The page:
Have you ever been to a Thaipusam procession -- or stumbled upon one on your way out for dinner one fine day -- and wondered what are the colourful things devotees are carrying on their shoulders while marching up the steps of Batu Caves?
Those elaborate structures, boys and girls, are called kavadis.
For devotees, carrying a kavadi is a significant experience, especially during the Thaipusam festival.
You see, the festival of faith, endurance and penance is celebrated to honour Lord Murugan, the god of courage, wealth and wisdom. According to Hindu mythology, Thaipusam is celebrated to acknowledge Lord Murugan’s triumph over the evil forces.
As such, devotees make vows and pledges to Lord Murugan to prove their gratitude to him and pay penances to him on Thaipusam day upon having their wishes granted.
One of the most popular way penances are paid is by bearing the kavadi.
What exactly is a kavadi?
Kavadi is basically a ‘physical burden’ made out of elaborate framework of steel rods, plywood and other decorations.
The earliest and simplest form of kavadi consists of a short wooden pole surmounted by a wooden arch. Pictures or statues of Lord Murugan or other deities are fixed onto the arch. The kavadi is decorated with peacock feathers and a sometimes a small pot of milk is attached to each end of the pole.
However, over the years, kavadi evolved into many forms and sizes. So much so that in the year 2009, many kavadi bearers were seen lifting English Premier League (EPL) themed kavadis and even kavadis with politic party’s logos. Such kavadis have since been banned.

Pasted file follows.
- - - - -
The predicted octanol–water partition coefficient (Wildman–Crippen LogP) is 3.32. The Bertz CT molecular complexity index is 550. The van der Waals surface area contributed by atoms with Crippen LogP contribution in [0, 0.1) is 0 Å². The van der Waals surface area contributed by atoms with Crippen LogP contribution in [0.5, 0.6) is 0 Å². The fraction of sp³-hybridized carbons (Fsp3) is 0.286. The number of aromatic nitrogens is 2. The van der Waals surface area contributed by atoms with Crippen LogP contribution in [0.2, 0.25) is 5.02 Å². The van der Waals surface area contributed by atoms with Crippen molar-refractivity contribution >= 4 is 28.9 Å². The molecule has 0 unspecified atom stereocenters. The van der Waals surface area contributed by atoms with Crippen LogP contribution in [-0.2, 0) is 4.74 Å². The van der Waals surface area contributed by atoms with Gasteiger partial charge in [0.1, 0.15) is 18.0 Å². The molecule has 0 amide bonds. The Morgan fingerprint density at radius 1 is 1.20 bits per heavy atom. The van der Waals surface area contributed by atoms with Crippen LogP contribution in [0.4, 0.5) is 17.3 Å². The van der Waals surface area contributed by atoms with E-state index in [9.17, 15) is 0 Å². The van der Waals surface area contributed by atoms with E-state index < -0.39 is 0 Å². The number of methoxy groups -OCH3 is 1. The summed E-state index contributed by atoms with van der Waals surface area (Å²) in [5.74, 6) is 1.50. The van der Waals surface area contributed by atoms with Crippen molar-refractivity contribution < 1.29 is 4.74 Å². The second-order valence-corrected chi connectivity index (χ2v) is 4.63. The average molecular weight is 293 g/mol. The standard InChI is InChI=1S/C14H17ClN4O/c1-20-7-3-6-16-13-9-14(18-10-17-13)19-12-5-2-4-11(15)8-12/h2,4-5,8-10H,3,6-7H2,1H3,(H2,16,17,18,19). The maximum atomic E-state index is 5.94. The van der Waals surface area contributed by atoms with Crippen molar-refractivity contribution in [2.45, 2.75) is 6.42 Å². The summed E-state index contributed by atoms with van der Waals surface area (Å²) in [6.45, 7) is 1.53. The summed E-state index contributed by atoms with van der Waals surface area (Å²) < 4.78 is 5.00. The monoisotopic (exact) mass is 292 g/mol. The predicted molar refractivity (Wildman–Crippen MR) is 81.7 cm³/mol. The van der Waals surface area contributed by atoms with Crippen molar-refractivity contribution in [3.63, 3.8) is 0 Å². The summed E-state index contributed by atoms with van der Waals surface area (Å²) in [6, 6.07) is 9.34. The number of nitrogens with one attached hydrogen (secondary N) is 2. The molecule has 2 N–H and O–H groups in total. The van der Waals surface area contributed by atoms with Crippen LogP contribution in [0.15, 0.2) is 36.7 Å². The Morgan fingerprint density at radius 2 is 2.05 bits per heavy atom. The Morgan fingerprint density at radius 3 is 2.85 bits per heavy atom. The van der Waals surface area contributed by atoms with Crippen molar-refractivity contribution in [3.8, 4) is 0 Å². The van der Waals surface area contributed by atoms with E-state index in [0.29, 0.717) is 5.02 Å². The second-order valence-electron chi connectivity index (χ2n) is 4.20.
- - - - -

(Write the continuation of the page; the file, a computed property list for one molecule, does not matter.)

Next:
Here are some types of kavadis that are common during Thaipusam:
The Paal kavadi is one of the most common kavadis, mostly carried by women devotees. ‘Paal’ means milk in Tamil. As such, people taking the Paal Kavadi usually carry pots filled with fresh cow’s milk on their shoulders or the top of their heads, while embarking on a long journey to the abode of Lord Murugan. Once the milk reached Lord Murugan, it will be used for prayers.
Theertha/ Panneer Kavadi
Devotees carry pots filled with sanctified water or rose water on their shoulders or heads while embarking on a long journey to the abode of Lord Murugan. Again, the water will be used for prayers.
‘Karumbu’ means sugarcane in Tamil. This type of kavadi is usually carried by parents who are overjoyed with the presence of a bundle of joy in their lives. The baby will be carried in a bundle held by pole of sugar canes to show gratitude for the ‘sweet’ blessing.
‘Pushpam’ means flowers in Tamil. As such, this type of kavadi is decorated with colorful flowers and is a lovely sight to be seen in a sea of devotees.
If you go to a famous place that celebrates Thaipusam like the Batu Caves, you will at least spot one new mayil kavadi every minute. Yes, that is how famous this type of kavadis are. “Mayil’ means peacock in Tamil and peacock is the ‘vehicle’ of Lord Murugan. Most elaborate and large frames of kavadis in various sizes, sometimes as tall as two meters, are usually mayil kavadis.
They are filled with peacock feathers and other decorations like Lord Murugan’s status and are astounding and impressive to look at. The large frames of kavadis are usually attached to the devotees’ bodies with hooks and chains, pierced right through their skin.
The Alavu Kavadi involves piercing of the tongue or cheek with small spear, often known as the ‘Vel’, Lord Murugan’s weapon. The main concept of this type of kavadi is to prevent the person from speaking, thus preserving his attention, focus and energy towards Lord Muruga.
Koodem Mulle kavadi
This is a type of sacrifice where small hooks attached to weights are pierced through a devotees skin. The weights are usually small pots of milk or sacred powders like ‘vibuthi’, ‘santhanam’ (sandal) or ‘kumkum’. Some may even use fruits such as apples, oranges, limes or lemons as weight.